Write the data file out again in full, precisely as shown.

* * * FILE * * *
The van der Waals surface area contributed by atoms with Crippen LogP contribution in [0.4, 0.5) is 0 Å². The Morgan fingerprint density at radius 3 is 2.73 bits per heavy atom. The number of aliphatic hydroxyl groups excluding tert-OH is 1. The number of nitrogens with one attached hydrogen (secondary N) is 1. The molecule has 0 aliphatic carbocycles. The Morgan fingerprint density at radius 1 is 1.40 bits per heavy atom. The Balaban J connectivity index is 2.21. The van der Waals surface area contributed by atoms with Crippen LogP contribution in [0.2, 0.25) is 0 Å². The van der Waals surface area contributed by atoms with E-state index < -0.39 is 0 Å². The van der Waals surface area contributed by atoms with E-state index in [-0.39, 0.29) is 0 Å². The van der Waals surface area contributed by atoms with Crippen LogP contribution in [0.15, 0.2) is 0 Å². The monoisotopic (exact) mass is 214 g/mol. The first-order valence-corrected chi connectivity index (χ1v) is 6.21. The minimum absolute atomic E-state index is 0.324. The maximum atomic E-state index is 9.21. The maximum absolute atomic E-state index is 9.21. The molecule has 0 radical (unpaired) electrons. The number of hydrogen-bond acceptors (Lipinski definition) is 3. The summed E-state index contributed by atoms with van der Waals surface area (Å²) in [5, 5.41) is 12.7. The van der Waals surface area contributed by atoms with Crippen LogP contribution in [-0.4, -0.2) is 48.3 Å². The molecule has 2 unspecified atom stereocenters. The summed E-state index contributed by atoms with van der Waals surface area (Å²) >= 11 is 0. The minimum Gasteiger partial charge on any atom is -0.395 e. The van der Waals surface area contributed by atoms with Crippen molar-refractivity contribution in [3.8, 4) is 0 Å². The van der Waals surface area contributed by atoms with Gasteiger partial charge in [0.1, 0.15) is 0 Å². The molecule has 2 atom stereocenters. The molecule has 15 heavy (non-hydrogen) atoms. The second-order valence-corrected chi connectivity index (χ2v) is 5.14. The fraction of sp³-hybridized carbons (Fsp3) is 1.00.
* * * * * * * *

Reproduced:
The van der Waals surface area contributed by atoms with Crippen LogP contribution in [0.4, 0.5) is 0 Å². The Morgan fingerprint density at radius 3 is 2.73 bits per heavy atom. The number of aliphatic hydroxyl groups excluding tert-OH is 1. The number of nitrogens with one attached hydrogen (secondary N) is 1. The molecule has 0 aliphatic carbocycles. The Morgan fingerprint density at radius 1 is 1.40 bits per heavy atom. The Balaban J connectivity index is 2.21. The van der Waals surface area contributed by atoms with Crippen LogP contribution in [0.2, 0.25) is 0 Å². The van der Waals surface area contributed by atoms with E-state index < -0.39 is 0 Å². The van der Waals surface area contributed by atoms with E-state index in [-0.39, 0.29) is 0 Å². The van der Waals surface area contributed by atoms with Crippen LogP contribution in [0.15, 0.2) is 0 Å². The monoisotopic (exact) mass is 214 g/mol. The first-order valence-corrected chi connectivity index (χ1v) is 6.21. The minimum absolute atomic E-state index is 0.324. The maximum atomic E-state index is 9.21. The maximum absolute atomic E-state index is 9.21. The molecule has 0 radical (unpaired) electrons. The number of hydrogen-bond acceptors (Lipinski definition) is 3. The summed E-state index contributed by atoms with van der Waals surface area (Å²) in [5, 5.41) is 12.7. The van der Waals surface area contributed by atoms with Crippen LogP contribution in [-0.4, -0.2) is 48.3 Å². The molecule has 2 unspecified atom stereocenters. The summed E-state index contributed by atoms with van der Waals surface area (Å²) >= 11 is 0. The minimum Gasteiger partial charge on any atom is -0.395 e. The van der Waals surface area contributed by atoms with Crippen molar-refractivity contribution in [3.8, 4) is 0 Å². The van der Waals surface area contributed by atoms with Gasteiger partial charge in [0.1, 0.15) is 0 Å². The molecule has 2 atom stereocenters. The molecule has 15 heavy (non-hydrogen) atoms. The second-order valence-corrected chi connectivity index (χ2v) is 5.14. The fraction of sp³-hybridized carbons (Fsp3) is 1.00.